Create a Website Account - Manage notification subscriptions, save form progress and more.
2018-09-13 / Local & State News
PITTSTON, Pa. (PRNewswire) — In one of the states hit hardest by the opioid crisis, public media is bringing people together to fight back.
Seven public media stations from across Pennsylvania — WHYY (Philadelphia), WITF (Harrisburg), WLVT/PBS39 (Greater Lehigh Valley), WPSU (State College), WQED (Pittsburgh), WQLN (Northwestern Pennsylvania) and WVIA (Northeastern Pennsylvania) — have banded together for “Battling Opioids,” a project to create and share programming, convene community conversations about the opioid crisis, and direct people to state and local resources and information on where to get help.
“Battling Opioids, A Project of Pennsylvania Public Media” will air at 8 p.m. Sept. 27, across the networks, and will feature a 60-minute documentary to which all stations contributed. It will be followed by a live panel discussion. The program is hosted by award-winning journalist Paola Giangiacomo, host of WVIA’s television series “Call the Doctor.”
Stations are convening related watch events and community conversations across the state this month, including a program for legislators in Harrisburg on Sept 25.
“Our stations’ demographics across the state may differ, but the opioid crisis affects all of us,” said Kathleen Pavelko, president and CEO of WITF. “By pooling our resources, we can leverage the educational and civic opportunities that public media offers to solve statewide challenges like this.”
“As public media, we have a unique ability to both raise awareness through our reporting and to convene public forums for dialogue,” said Tom Currá, president and CEO of WVIA. “We are committed to doing our part to reverse the epidemic by educating the public on how opioid addiction happens while at the same time reducing the stigma that prevents people from seeking help.”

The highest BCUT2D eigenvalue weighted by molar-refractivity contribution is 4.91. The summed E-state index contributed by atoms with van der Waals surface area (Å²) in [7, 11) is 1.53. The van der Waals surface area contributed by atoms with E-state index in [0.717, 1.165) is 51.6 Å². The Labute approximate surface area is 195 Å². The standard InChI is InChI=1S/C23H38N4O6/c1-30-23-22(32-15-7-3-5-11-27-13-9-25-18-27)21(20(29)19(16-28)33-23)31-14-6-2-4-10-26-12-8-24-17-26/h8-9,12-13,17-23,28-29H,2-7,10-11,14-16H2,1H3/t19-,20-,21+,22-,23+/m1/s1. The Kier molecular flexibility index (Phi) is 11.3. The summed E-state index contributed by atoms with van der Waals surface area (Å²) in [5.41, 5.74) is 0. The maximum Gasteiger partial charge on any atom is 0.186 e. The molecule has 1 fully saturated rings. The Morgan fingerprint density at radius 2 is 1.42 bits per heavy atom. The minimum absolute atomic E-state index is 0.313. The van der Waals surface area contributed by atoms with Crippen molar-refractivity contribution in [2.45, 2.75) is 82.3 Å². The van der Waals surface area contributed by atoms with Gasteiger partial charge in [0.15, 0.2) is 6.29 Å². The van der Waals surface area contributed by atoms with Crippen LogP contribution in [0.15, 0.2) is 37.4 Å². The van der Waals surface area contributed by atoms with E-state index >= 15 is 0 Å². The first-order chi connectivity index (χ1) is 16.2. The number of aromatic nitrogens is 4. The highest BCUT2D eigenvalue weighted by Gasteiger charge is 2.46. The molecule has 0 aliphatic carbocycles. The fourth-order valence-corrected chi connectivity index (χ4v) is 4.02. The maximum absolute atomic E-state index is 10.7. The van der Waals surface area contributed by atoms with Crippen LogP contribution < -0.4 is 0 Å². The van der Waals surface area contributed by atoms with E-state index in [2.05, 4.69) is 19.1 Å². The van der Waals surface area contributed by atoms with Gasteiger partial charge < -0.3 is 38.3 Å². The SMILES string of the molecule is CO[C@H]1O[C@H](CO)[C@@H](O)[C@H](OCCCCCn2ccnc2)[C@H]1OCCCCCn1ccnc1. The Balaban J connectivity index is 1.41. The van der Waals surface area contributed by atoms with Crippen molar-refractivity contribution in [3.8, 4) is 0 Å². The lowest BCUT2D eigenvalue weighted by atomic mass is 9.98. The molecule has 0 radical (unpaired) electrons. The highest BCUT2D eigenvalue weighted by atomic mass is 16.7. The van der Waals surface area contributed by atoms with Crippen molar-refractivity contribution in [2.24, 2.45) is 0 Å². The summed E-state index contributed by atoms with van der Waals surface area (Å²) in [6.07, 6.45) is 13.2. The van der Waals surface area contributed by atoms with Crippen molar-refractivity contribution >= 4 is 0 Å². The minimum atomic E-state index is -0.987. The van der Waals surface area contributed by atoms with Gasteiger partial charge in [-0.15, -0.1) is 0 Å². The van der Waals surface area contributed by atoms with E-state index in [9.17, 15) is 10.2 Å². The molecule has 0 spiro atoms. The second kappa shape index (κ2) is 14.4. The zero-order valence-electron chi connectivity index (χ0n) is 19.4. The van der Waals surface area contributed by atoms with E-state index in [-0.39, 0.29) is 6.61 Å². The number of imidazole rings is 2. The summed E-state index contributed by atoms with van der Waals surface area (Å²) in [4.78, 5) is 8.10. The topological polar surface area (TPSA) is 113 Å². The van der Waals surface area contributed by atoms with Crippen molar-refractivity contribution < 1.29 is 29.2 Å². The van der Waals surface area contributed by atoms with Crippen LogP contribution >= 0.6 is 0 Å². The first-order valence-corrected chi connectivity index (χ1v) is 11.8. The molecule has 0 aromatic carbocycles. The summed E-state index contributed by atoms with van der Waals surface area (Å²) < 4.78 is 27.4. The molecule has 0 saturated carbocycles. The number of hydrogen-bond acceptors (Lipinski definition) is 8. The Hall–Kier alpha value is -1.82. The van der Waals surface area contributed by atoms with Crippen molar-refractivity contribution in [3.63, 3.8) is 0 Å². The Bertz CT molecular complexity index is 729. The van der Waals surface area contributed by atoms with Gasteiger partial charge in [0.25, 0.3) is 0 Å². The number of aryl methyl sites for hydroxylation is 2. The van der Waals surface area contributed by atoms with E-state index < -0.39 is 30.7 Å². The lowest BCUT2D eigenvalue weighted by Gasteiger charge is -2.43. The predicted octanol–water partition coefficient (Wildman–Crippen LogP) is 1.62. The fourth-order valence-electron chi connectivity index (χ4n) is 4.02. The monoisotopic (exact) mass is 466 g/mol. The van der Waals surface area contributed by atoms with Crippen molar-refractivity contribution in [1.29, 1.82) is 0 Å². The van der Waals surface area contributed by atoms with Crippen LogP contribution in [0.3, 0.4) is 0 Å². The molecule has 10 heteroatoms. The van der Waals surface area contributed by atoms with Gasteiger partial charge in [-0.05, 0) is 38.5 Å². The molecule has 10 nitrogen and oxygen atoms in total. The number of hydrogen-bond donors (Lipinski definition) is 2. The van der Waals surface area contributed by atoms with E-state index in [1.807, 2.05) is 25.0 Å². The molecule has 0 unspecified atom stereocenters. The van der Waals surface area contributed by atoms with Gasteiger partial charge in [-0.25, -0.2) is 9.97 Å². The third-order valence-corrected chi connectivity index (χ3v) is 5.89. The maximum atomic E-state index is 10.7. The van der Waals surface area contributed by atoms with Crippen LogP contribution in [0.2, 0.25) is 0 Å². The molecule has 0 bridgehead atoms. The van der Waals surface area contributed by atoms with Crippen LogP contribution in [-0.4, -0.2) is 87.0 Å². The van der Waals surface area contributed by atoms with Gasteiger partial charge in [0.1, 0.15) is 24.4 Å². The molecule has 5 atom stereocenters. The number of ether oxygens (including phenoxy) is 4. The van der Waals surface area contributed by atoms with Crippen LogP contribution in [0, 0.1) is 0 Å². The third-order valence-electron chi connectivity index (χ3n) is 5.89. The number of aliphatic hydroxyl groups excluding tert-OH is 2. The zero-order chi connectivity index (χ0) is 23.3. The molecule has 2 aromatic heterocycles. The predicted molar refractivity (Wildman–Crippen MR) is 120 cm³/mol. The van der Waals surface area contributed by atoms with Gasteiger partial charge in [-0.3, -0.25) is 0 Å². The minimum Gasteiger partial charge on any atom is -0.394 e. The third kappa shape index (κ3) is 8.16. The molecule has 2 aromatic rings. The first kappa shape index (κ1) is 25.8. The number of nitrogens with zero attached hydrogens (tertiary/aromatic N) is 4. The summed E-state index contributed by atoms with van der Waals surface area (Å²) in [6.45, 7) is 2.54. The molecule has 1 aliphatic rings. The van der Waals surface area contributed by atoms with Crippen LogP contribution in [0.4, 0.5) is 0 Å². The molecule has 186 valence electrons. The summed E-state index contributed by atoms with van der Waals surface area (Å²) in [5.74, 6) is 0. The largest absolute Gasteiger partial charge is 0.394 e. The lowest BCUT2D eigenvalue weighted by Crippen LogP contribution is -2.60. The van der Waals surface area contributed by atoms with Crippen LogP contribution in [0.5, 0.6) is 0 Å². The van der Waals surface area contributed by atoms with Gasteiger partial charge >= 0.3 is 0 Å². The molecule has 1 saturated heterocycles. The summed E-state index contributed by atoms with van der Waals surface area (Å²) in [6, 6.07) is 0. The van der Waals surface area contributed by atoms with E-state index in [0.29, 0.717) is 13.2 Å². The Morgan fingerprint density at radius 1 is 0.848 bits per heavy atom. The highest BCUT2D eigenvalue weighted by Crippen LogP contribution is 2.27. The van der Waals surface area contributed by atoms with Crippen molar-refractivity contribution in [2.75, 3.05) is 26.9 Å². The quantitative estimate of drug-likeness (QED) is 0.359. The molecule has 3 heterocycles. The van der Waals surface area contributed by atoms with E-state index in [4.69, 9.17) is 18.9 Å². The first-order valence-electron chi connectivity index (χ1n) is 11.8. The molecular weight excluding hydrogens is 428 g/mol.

In January 2018, Pennsylvania Gov. Tom Wolf issued a disaster declaration for Pennsylvania’s “heroin and opioid epidemic” — the first such declaration for a man-made disaster. Provisional data from the Centers for Disease Control and Prevention estimated there were 5,655 drug overdose deaths in Pennsylvania in the 12-month period leading up to December 2017 — more than 15 per day — most of them from opioids. Pennsylvania’s state government has set up a clearinghouse website and hotline (1-800-662-HELP) for anyone who wants to give or get help.
The “Battling Opioids” initiative began in March 2018 with stations running specific programming focused on the opioid crisis, and continues to grow. A new website, BattlingOpioids.org, helps direct people to state resources and keep them informed of project news and local events. “Battling Opioids” has received major support from Geisinger and additional support from the state.
“Many Pennsylvanians want to know what they can personally do to address this crisis,” Pavelko said. “By connecting with ‘Battling Opioids,’ everyone in the state can get involved to make a difference.”
To learn more about the “Battling Opioids” initiative and to view selected segments of the Sept. 27 program, visit www.BattlingOpioids.org and follow @BattlingOpioids on Twitter, Facebook, Instagram and YouTube.